As is the case with most other forms of investments, the price of bonds can go up and down. Changes in the prices of bonds tend to reflect the interest rates available to investors. They also can reflect the stability of the company or governments whose bonds are held by an investor.
The price of a bond is generally inversely related to the interest rate. If the interest rate is high, the price for which an investor can sell their bonds is typically low. Therefore, if an investor buys a bond when interest rates are low and sells when interest rates are high, he or she is likely to realize a loss on the transaction.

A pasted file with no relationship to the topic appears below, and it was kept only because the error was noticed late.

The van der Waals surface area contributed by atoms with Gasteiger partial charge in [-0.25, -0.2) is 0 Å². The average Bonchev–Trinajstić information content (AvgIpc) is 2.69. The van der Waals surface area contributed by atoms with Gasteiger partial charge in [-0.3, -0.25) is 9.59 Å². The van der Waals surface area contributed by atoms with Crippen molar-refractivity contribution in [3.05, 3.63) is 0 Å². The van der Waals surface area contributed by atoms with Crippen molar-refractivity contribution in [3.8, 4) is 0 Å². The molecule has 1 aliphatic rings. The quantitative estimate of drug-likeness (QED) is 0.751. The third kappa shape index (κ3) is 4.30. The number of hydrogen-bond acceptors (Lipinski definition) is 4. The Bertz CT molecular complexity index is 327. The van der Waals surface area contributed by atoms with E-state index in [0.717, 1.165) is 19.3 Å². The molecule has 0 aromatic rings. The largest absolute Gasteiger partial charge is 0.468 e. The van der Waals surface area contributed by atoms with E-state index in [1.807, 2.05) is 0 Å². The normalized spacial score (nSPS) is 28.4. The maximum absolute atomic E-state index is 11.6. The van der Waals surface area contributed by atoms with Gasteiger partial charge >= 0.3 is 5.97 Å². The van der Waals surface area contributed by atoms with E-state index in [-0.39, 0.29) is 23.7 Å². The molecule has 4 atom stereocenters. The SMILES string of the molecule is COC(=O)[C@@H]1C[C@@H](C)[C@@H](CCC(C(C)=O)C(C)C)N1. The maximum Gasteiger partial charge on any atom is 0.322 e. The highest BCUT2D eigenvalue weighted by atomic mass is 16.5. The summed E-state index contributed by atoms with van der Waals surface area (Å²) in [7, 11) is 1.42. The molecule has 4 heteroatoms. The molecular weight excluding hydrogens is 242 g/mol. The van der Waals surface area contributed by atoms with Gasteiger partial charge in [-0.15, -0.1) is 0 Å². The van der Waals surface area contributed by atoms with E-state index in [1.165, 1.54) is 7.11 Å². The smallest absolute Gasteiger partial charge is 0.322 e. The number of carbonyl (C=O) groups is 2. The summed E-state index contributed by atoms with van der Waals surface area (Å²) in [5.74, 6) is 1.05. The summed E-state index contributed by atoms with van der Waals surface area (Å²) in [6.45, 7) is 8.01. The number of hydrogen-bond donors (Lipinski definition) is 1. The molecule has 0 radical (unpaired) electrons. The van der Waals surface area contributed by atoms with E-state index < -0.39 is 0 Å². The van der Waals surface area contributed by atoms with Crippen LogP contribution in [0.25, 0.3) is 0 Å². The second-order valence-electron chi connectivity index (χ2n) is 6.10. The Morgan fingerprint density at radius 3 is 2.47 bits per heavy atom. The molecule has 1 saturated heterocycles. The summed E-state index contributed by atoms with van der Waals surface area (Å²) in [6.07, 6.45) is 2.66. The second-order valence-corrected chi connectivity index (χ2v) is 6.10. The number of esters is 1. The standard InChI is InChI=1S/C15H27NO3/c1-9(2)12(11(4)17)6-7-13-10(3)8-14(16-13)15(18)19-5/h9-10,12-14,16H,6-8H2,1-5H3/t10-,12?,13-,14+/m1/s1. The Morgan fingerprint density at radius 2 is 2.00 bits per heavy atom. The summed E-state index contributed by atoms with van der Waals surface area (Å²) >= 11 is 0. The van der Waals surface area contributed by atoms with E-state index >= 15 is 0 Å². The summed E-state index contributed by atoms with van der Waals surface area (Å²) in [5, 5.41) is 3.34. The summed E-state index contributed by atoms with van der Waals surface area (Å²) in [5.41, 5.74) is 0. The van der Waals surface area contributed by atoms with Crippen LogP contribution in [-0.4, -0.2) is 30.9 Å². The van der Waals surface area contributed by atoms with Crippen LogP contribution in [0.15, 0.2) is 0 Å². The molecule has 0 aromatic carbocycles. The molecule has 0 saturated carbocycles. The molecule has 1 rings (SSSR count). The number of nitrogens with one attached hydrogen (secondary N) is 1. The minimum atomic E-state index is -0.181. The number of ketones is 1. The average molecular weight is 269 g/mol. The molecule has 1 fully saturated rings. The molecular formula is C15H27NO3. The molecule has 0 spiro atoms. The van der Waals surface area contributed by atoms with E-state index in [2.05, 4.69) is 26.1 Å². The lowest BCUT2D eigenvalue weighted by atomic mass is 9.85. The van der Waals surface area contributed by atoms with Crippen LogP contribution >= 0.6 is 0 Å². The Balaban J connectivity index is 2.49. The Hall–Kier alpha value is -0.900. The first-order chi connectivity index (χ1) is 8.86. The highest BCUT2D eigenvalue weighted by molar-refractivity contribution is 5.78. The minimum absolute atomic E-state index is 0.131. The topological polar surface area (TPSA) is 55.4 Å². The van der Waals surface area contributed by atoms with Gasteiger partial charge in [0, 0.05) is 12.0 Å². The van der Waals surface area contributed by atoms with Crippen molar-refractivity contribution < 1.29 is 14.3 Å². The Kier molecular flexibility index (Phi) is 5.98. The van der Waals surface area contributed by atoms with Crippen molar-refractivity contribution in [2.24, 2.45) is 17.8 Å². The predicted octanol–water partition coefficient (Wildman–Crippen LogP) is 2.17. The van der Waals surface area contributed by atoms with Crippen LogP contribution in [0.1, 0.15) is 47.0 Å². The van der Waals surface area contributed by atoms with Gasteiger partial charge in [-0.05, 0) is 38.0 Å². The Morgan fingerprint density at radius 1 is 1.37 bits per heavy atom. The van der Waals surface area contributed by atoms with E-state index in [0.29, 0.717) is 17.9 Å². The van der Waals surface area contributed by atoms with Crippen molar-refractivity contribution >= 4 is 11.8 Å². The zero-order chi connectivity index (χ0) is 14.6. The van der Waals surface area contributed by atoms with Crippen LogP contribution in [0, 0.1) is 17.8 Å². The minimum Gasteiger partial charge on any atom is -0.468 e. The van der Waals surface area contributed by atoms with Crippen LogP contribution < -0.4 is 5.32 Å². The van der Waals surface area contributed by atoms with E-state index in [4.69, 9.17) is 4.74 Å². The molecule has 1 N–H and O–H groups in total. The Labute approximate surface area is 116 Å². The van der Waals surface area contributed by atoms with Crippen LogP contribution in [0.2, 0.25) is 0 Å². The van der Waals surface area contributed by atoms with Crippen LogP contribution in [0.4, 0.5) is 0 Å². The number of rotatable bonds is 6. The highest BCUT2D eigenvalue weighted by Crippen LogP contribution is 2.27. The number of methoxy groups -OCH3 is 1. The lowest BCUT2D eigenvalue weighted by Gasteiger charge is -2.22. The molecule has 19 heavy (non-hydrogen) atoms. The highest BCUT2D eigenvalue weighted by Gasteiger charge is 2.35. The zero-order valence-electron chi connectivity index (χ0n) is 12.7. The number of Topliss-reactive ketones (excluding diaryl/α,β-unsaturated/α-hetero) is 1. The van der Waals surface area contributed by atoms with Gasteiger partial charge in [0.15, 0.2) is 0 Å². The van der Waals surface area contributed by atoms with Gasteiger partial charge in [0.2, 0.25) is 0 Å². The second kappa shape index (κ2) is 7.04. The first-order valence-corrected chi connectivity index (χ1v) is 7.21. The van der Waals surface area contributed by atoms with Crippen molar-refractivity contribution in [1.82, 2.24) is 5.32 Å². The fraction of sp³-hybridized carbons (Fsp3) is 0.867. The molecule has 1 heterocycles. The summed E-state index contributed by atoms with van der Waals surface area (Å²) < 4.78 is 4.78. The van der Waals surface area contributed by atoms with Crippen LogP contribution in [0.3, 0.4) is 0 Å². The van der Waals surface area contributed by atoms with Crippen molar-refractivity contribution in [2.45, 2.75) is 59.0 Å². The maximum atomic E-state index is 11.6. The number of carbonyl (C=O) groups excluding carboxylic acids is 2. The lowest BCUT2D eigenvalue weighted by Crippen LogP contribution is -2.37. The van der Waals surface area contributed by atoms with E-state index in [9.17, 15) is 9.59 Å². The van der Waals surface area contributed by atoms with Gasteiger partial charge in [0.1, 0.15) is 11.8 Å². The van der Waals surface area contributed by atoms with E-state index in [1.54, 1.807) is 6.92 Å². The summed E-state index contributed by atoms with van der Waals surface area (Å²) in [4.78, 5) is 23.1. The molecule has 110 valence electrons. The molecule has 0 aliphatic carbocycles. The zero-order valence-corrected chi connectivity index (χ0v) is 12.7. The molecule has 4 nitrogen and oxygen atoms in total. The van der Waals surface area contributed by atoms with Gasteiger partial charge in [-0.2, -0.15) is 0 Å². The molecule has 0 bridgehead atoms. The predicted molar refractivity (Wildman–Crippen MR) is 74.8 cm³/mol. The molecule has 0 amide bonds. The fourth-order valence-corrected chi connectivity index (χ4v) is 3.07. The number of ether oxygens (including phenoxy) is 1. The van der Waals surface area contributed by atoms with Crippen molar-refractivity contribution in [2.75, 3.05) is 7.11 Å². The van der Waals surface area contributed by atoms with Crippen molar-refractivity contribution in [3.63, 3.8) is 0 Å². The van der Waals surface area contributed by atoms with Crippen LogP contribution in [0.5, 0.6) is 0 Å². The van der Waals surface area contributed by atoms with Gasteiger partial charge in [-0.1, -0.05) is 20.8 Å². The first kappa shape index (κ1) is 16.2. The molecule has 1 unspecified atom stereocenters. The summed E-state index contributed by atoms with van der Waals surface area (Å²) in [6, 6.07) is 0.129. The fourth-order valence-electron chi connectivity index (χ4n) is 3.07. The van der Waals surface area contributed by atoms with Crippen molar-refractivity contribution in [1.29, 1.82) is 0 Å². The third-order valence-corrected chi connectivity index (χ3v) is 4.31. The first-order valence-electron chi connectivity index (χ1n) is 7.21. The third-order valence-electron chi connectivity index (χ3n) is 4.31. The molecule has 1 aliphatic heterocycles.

Similarly, a bondholder may lose money on a sale if the firm or government that issued the bond has lost creditworthiness. In such a case, other investors will be reluctant to buy the bonds and the original investor will have a hard getting a price high enough to realize a gain.